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Kazakhstan 2014 | TRANSPORT | INTERVIEW

TBY talks to Vladimir Yatchenko, Country Manager of DHL Express, on demand for the company's services, the Customs Union, and customer satisfaction.

Vladimir Yatchenko
BIOGRAPHY
Vladimir Yatchenko is Country Manager of DHL Express in Kazakhstan.

How has DHL Express grown and developed over the past 18 months?

VLADIMIR YATCHENKO Business is good here, and we are growing at a rate of 22%, which is well above the growth of the transportation index and the air freight growth statistics provided by the Ministry of Finance.

Have you seen a higher demand for DHL Express' services?

We have seen strong growth in Almaty, Astana, and surprisingly in Aktau, as well as in Shymkent. If you look at cities like Ust-Kamenogorsk (Oskemen), where there is a lot of non-ferrous metal production, they are struggling. Meanwhile, Karaganda and Temirtau are seeing a slowdown. I assume that is because the Chinese are not importing as much steel; hence, there is a slowdown in Kazakh steel exports.

How has the opening of DHL's new Service Center near Almaty airport improved its ability to service its customers?

We have tripled our capacity, and eliminated bottlenecks in terms of our ability to process shipments.

“ Since 2008, we have doubled our turnover in Kazakhstan, even during the global financial crisis period. "

How has the Customs Union benefited DHL?

Among our key trade lanes, Russia is growing rapidly, and is by far the largest portion of our international business today. What we see is a slowdown in countries such as Italy, and I think that is on the back of the Kashagan Field starting to come online, as there had been many Italian companies involved in the initial set up. The Customs Union is good for us, as we can now provide an overnight service from Astana and Atyrau to Moscow, which is a market-leading service. Most of our international competitors still deliver via Europe.

How does DHL differentiate itself from its competitors?

I believe that for our customers, what is important is our footprint in the country. What you find is that we are in 21 cities, and you perceive a uniform DHL feel nationwide. In Astana, we have a relatively small operation in the larger scheme of things. However, it is the largest in the city and continues to grow. We invested three years ago, and are now operating at 100% capacity, and will now need to reinvest in facilities in Astana to efficiently process the business volume. Obviously, along with that come all the challenges of technology, people, and processes, for example. Any company can buy vehicles and say “we are a transportation company." However, only a few companies have their own network, and in Kazakhstan DHL has three. We have the widest coverage, the best transit time among other courier companies, and the widest product portfolio. This allows us to absolutely satisfy any customer expectation and demand in Kazakhstan in terms of the fastest possible delivery. Our biggest advantage is the presence of the international network, because we tie directly into it, which is perfect for us. In terms of the oil and gas industry, we are the only company that uses Atyrau as a gateway, which is important. We have our own bonded warehouse and facility, whereas everyone else has to use the airport bonded warehouse and facility. We have the ability to get our goods cleared at DHL, which is important. It speeds up the whole process and also provides us with better control, which obviously satisfies our customers. What you will find is that most of the throughput going to TCO will reach our warehouse. DHL is now among the top-500 Kazakhstani companies in terms of logistics and size of business, and is the only transportation company to have made this list.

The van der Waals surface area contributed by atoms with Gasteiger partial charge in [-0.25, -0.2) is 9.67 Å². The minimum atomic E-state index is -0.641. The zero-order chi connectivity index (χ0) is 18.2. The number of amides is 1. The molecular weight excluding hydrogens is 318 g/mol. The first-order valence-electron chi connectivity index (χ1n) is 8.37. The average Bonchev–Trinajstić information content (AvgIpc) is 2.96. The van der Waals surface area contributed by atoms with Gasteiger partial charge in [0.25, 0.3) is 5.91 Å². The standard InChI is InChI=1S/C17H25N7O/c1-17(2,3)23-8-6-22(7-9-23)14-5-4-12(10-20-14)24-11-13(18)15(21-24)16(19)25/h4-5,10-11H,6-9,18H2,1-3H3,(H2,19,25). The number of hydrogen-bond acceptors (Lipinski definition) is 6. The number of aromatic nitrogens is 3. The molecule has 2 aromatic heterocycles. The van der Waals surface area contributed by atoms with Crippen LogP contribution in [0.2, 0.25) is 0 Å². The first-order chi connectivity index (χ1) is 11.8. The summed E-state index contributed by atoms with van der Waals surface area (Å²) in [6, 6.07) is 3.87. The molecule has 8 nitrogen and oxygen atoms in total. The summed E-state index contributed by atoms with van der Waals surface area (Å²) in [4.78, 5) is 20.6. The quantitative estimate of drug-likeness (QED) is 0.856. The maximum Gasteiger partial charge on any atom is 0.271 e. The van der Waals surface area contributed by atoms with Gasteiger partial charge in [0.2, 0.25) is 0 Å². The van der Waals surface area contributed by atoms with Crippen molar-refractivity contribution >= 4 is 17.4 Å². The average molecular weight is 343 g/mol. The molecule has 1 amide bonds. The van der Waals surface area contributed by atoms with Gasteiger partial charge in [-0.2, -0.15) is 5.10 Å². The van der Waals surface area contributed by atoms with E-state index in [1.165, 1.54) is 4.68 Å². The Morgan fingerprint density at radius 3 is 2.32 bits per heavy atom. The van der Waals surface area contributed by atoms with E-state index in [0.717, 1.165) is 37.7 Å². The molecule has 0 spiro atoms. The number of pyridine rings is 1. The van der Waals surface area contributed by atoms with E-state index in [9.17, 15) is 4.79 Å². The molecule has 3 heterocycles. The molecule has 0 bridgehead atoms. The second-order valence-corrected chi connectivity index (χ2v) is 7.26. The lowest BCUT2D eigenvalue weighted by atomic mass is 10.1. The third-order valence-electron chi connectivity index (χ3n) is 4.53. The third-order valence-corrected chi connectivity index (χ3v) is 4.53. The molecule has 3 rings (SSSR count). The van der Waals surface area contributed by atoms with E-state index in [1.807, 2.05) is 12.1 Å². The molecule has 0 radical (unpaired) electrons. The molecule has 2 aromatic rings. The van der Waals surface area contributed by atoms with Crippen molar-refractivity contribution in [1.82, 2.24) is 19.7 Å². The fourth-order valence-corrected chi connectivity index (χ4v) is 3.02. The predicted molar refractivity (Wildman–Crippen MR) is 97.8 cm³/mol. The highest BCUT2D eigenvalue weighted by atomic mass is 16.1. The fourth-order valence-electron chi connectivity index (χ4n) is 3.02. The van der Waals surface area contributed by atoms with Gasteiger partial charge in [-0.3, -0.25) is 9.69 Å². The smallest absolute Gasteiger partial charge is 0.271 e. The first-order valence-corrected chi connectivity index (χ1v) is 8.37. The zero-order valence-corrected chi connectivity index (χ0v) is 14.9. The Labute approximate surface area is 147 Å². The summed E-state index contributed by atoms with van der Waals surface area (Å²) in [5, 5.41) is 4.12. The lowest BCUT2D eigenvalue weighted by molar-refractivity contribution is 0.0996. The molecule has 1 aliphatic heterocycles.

Where does Kazakhstan fit in to DHL's regional strategy?

Among the CIS and Southeast European countries, such as Serbia, Macedonia, and Croatia, DHL Kazakhstan ranks second after Russia in terms of size of business, despite a population of just 17 million. Kazakhstan is, therefore, important for international business as a prominent investment address. Since 2008, we have doubled our turnover in Kazakhstan, even during the global financial crisis period, and today have more than 5,000 regular customers, practically all being international companies. DHL is effectively a barometer of a country's economic health.

How crucial is employee development to DHL Kazakhstan's success?

People are important, especially for our production platforms. We have back office people such as myself, but the people that make the difference in our business are our couriers, and those processing shipments and getting packages to aircraft. Last, but not least, is our customer service team, which is involved in interacting with customers and problem solving for clients. In relation to this, with both a global and local perspective, we have a program called Certified International Specialist. It allows all our people around the world to unify their knowledge and skills. This is because we pursue the same procedures in all markets, using the same equipment and technology. Our courier could easily be transferred from Kazakhstan to Rio de Janeiro—they would have absolutely no difficulties in making a pick-up and delivery. Within DHL's borders, this isn't difficult to do.

How is DHL helping companies achieve emissions reductions targets?

We operate a fleet of 90 pick-up and delivery vehicles. With the type of vehicle that we purchase, the focus is clearly on CO2 emissions. We work in step with our supplier, and when procuring vehicles we opt for the most advanced European-type vehicles that can run on Kazakhstani fuel. Secondly, we consider our carbon footprint with each investment. Lighting and energy consumption also present reduction targets for us.